“Days, not hours,” he observed mildly. “You were fretting about the inn sign on the morning after we arrived here. But, I agree, brilliant. I’m not sure how you’ll pack all that into a review on Tripadvisor, but I’m sure you’ll manage it somehow.”

Sherlock looked at his watch. “You probably ought to do it now, if you’re going to. You’ll have the best of the moonlight, and if things turn out badly you’ll be back before last orders.”

“Do what?”

“Every time you’ve approached the inn during our stay, you’ve avoided using the back lane, though it’s less convenient to bring a car round by the front route and the parking’s better at the back. I infer you don’t want to pass the cottage where your family stayed when you were a child, probably because you’re afraid of contaminating your idealised memories. But tonight’s your last opportunity, and you’re not the man to baulk a challenge. So, I suggest you do it now.”

“I – OK.”

Pathetic as it might sound, John’s life had featured far more holidays with assorted mates than it ever had romantic getaways. As a result, his sixth sense for when a holiday companion was really saying, “Push off out of my hair for a bit” was finely tuned. Of course, this being Sherlock, his motive presumably wasn’t clearing the field to have an unencumbered crack at the waitress – more probably, to pass onto their landlord tips on explosive formulae, in case he decided to liberate Furness from its evil Cumbrian overlords by direct action. In which case, plausible deniability sounded fine, just fine.

John went, silently, for his coat.

By way of asserting free will, he turned his path to the right on leaving the front door. He walked along the salt-marsh at the water’s edge, watching the moonlight dance on the little waves, before his native honesty reasserted itself.

“Oh, who the fuck am I trying to kid?” he demanded of a random shelduck. It made no constructive suggestion in response. Sherlock might have been trying to get a bit of solitude, but he’d also managed to wrap it up in a perfectly genuine, uncomfortably targeted deduction.

John had been avoiding the cottage. And he knew he’d hate himself forever if he didn’t face it before they left early tomorrow morning.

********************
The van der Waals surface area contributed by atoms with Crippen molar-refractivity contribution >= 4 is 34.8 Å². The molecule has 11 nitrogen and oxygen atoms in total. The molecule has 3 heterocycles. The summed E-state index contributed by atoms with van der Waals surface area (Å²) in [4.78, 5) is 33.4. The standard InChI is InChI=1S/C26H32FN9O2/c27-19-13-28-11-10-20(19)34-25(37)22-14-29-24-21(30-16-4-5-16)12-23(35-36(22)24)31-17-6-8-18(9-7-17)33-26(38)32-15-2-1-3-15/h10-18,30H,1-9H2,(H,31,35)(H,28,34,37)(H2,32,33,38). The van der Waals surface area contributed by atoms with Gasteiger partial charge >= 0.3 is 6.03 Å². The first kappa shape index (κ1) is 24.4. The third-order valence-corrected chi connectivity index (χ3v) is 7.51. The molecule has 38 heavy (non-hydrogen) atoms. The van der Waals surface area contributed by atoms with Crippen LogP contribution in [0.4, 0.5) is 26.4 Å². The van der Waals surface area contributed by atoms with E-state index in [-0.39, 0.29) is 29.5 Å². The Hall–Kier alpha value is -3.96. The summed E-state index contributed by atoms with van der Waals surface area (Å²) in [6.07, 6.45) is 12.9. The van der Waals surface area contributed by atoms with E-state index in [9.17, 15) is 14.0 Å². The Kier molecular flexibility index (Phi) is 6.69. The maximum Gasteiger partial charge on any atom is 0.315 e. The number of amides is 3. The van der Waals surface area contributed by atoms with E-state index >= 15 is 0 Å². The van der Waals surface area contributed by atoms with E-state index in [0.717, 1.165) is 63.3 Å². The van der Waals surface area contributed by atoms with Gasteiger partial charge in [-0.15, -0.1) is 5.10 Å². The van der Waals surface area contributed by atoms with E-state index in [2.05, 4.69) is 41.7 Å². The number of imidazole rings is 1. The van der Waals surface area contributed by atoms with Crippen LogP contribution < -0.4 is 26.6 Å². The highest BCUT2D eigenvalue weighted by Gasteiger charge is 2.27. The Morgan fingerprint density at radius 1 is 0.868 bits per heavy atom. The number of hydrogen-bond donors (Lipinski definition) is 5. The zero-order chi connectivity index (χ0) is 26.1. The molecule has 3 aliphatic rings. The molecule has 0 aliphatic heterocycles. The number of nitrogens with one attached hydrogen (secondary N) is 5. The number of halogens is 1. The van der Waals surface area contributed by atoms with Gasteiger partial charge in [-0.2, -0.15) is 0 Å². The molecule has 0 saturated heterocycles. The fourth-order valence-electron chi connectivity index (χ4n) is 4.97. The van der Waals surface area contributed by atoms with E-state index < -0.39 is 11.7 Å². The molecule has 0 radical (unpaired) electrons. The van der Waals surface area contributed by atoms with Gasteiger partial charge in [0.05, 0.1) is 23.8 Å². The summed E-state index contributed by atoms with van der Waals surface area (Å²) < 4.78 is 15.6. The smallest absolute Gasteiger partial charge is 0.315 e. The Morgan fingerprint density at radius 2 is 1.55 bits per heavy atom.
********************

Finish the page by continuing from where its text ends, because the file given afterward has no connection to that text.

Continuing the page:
He turned, and made tracks for the lane which ran behind the Ape and Artisan.

The sound of angry voices spilling out into the night from the cottage’s open window as he approached along the lane provoked a quite unreasonable level of affront. People had no business letting their messy domestic complications intrude upon his nostalgic wallowing.

Come to think of it, though, the Watson family’s tenure of this cottage hadn’t exactly been free of conflict. He recalled Harry; restless, bored, loudly opining that they could have gone to Italy for the same money. His mother, observing that “self-catering holiday” was an oxymoron, at least for a woman, as she buttered bread for another batch of packed lunches. Even his father, complaining that no-one else in the family ever made the effort to keep up, striding blithely through mist and low cloud, his confidence in his map-reading only equalled by his utter absence of a sense of direction, so that more often than not they ended up in unfamiliar valleys, the wrong side of unfordable rivers or – on one memorable occasion – climbing Fairfield when they’d been aiming for Helvellyn.

The noises from inside the cottage subsided. John drew a deep breath. No intervention on his part seemed either necessary or likely to be welcome. He stood for a moment in the moonlit lane, lost in the past. In those days nothing had seemed more certain than that the family would continue to return here, year after year, forever. If he had thought then about the distant, improbable event of being grown up, he would probably have assumed he would bring his own family here in due course, and everything would continue for generations to come.

Even before setting out on this trip, he’d known that the man who could have had that family had been left in Afghanistan as surely as if the bullet had hit him in the head, not the shoulder. Standing in the lane, he realised a profounder truth. That man would never have gone to Afghanistan in the first place. And he certainly would never have contemplated sharing a flat with a mad, mercurial genius who routinely held the fate of nations in his long, pale hands.

In fact, that other man seemed to have a remarkably limited view of life’s possibilities. On the whole, John felt rather sorry for him.

He left the cottage’s inhabitants to it, and retreated to the Ape and Artisan.

As he pushed his bedroom door open he saw, first, that his bedside light was on and, second, that Sherlock was stretched out on his bed, reading by its light. Reading We Didn’t Mean to Go to Sea, John realised, with a sense of shock that he could focus on such a trivial detail in the circumstances.

Sherlock raised his head from his book, intent eyes scanning him from head to toe. One corner of his mouth quirked into a slight, challenging smile.

The smile was, of course, more noticeable because it happened to be the only thing Sherlock was wearing.

For one heart-stopping moment John froze on the threshold, unsure if his leg might, once more, refuse to obey his will. (“It’s a matter of boundaries.”) Sherlock’s expression changed, his smile faded. John heard the betraying catch of his breath, loud in the room’s charged silence.

His mind raced.